This charmingly named dish means ‘nude’ and refers to the fact that these dumplings are essentially the filling for a popular ravioli dish, minus their pasta coats. They are almost always served in a simple but elegant sauce of sage and sweet, just-melted, butter. The key is to not use flour inside the dumplings, which can often make them heavy and even gummy. Just a dusting on the outside helps them keep their light and fluffy shape. Prepare these fresh just before you cook them – they don't do well when made ahead of time or frozen.
Photography: LAURA BAMFORD

All products on this page have been selected by our editorial team, however we may make commission on some products.

Total Time
32 Minutes
350g of firm ricotta (see note)
300g of cooked, drained and chopped English spinach (about 1kg fresh)
2 eggs, beaten
A pinch of salt
A pinch of ground nutmeg
50g of plain (all-purpose) flour
50g of unsalted butter
20 sage leaves
40g of grated parmesan, to serve
Step 1

Make the gnudi by mixing the ricotta, cooked spinach and eggs until well combined. Add the salt and nutmeg. You should have a thick, compact mixture.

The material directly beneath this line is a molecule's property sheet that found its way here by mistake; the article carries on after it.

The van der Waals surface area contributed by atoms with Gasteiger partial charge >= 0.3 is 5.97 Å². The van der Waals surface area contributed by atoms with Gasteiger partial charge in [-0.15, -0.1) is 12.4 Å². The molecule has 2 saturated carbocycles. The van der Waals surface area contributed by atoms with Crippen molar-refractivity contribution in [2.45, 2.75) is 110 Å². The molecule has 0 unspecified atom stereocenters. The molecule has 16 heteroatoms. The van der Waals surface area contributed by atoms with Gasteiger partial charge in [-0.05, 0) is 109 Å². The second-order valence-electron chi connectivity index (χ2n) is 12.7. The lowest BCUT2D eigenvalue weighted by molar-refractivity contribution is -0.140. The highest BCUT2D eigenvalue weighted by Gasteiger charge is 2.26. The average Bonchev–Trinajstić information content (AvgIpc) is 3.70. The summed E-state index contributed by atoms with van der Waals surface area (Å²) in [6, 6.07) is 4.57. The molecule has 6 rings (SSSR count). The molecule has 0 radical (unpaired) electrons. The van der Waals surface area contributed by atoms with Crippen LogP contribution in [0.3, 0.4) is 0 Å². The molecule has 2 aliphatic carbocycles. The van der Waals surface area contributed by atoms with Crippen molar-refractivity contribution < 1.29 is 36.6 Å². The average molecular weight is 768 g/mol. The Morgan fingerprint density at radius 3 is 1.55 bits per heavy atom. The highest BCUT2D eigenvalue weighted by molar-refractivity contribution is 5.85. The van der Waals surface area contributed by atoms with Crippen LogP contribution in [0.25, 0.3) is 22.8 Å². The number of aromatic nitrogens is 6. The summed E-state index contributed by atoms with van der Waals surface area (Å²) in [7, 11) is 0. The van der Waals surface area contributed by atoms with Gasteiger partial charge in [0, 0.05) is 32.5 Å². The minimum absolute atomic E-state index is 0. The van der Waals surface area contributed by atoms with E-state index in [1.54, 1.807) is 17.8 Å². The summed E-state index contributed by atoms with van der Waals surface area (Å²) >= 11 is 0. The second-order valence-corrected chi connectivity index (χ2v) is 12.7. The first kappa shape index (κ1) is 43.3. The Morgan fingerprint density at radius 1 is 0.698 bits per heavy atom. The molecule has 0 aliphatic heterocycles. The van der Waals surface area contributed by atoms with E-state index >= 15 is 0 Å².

Step 2

Place the flour in a bowl. With floured hands, roll walnut-sized spoonfuls of mixture into the flour to coat and then place on a lightly floured plate or board until they are all ready.

Step 3

Prepare a large pot of simmering, salted water and set over a low heat. Carefully drop the gnudi one by one into the water and cook for about 4-5 minutes or until they begin to float.

Step 4

In the meantime, prepare the sauce by melting the butter in a frying pan. Add the sage leaves and 2-3 spoonfuls of the cooking water and swirl the pan to create a thick sauce.

Step 5

Season with salt and pepper. When the gnudi are ready, remove them from the water with a slotted spoon and place them in the sauce. Turn the heat to low.

Step 6

Swirl the pan gently to coat the gnudi in the sauce for 1 minute and serve with cheese.


If you can, buy your ricotta from a delicatessen rather than the supermarket and go for the ricotta that is usually sold by weight and is firm enough to stand on its own. This type of ricotta, with a slightly crumbly texture, is closer to the real thing from Italy. Tubs of ricotta from the supermarket have an entirely different texture – smooth, watery, more like thick yoghurt – that will affect the result of this recipe. If your ricotta is watery, leave it to drain for an hour before using it in a sieve lined with a dish towel over a bowl. Discard the liquid.

Florentine by Emiko Davies (Hardie Grant, £20) Photography ©Lauren Bamford

Fashion. Beauty. Culture. Life. Home
Delivered to your inbox, daily